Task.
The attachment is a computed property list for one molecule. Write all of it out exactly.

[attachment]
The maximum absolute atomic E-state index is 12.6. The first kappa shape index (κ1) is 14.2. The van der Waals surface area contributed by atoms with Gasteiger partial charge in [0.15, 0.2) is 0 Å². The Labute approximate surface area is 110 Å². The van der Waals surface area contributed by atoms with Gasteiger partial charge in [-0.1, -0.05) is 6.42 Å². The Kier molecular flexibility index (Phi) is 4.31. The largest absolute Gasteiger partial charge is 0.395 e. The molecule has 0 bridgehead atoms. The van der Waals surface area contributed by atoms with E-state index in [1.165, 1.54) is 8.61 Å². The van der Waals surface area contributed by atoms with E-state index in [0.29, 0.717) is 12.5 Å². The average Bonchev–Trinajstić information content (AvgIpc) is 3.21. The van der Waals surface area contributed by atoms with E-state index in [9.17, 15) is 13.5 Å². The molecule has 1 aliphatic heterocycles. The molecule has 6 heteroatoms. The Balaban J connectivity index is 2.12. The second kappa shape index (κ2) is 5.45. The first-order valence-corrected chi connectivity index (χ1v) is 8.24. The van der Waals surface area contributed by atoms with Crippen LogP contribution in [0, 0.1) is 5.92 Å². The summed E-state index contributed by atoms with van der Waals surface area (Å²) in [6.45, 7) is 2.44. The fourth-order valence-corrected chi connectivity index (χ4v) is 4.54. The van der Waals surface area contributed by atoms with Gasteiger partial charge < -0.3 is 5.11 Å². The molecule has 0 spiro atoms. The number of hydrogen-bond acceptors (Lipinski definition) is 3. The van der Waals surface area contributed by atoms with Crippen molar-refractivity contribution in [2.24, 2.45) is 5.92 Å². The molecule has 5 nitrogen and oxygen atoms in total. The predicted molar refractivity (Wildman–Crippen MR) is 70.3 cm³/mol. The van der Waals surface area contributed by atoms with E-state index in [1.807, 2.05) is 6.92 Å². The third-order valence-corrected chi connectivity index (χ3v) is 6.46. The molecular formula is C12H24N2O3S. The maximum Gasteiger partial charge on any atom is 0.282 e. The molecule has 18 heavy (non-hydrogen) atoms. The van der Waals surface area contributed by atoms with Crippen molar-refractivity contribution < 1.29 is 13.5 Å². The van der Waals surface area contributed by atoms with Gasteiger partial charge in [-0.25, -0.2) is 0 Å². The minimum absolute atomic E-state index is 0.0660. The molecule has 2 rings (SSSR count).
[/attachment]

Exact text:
The maximum absolute atomic E-state index is 12.6. The first kappa shape index (κ1) is 14.2. The van der Waals surface area contributed by atoms with Gasteiger partial charge in [0.15, 0.2) is 0 Å². The Labute approximate surface area is 110 Å². The van der Waals surface area contributed by atoms with Gasteiger partial charge in [-0.1, -0.05) is 6.42 Å². The Kier molecular flexibility index (Phi) is 4.31. The largest absolute Gasteiger partial charge is 0.395 e. The molecule has 0 bridgehead atoms. The van der Waals surface area contributed by atoms with E-state index in [1.165, 1.54) is 8.61 Å². The van der Waals surface area contributed by atoms with E-state index in [0.29, 0.717) is 12.5 Å². The average Bonchev–Trinajstić information content (AvgIpc) is 3.21. The van der Waals surface area contributed by atoms with E-state index in [9.17, 15) is 13.5 Å². The molecule has 1 aliphatic heterocycles. The molecule has 6 heteroatoms. The Balaban J connectivity index is 2.12. The second kappa shape index (κ2) is 5.45. The first-order valence-corrected chi connectivity index (χ1v) is 8.24. The van der Waals surface area contributed by atoms with Crippen LogP contribution in [0, 0.1) is 5.92 Å². The summed E-state index contributed by atoms with van der Waals surface area (Å²) in [6.45, 7) is 2.44. The fourth-order valence-corrected chi connectivity index (χ4v) is 4.54. The van der Waals surface area contributed by atoms with Gasteiger partial charge < -0.3 is 5.11 Å². The molecule has 0 spiro atoms. The number of hydrogen-bond acceptors (Lipinski definition) is 3. The van der Waals surface area contributed by atoms with Crippen molar-refractivity contribution in [2.24, 2.45) is 5.92 Å². The molecule has 5 nitrogen and oxygen atoms in total. The predicted molar refractivity (Wildman–Crippen MR) is 70.3 cm³/mol. The van der Waals surface area contributed by atoms with E-state index in [1.807, 2.05) is 6.92 Å². The third-order valence-corrected chi connectivity index (χ3v) is 6.46. The molecular formula is C12H24N2O3S. The maximum Gasteiger partial charge on any atom is 0.282 e. The molecule has 18 heavy (non-hydrogen) atoms. The van der Waals surface area contributed by atoms with Crippen molar-refractivity contribution < 1.29 is 13.5 Å². The van der Waals surface area contributed by atoms with Gasteiger partial charge in [-0.25, -0.2) is 0 Å². The minimum absolute atomic E-state index is 0.0660. The molecule has 2 rings (SSSR count).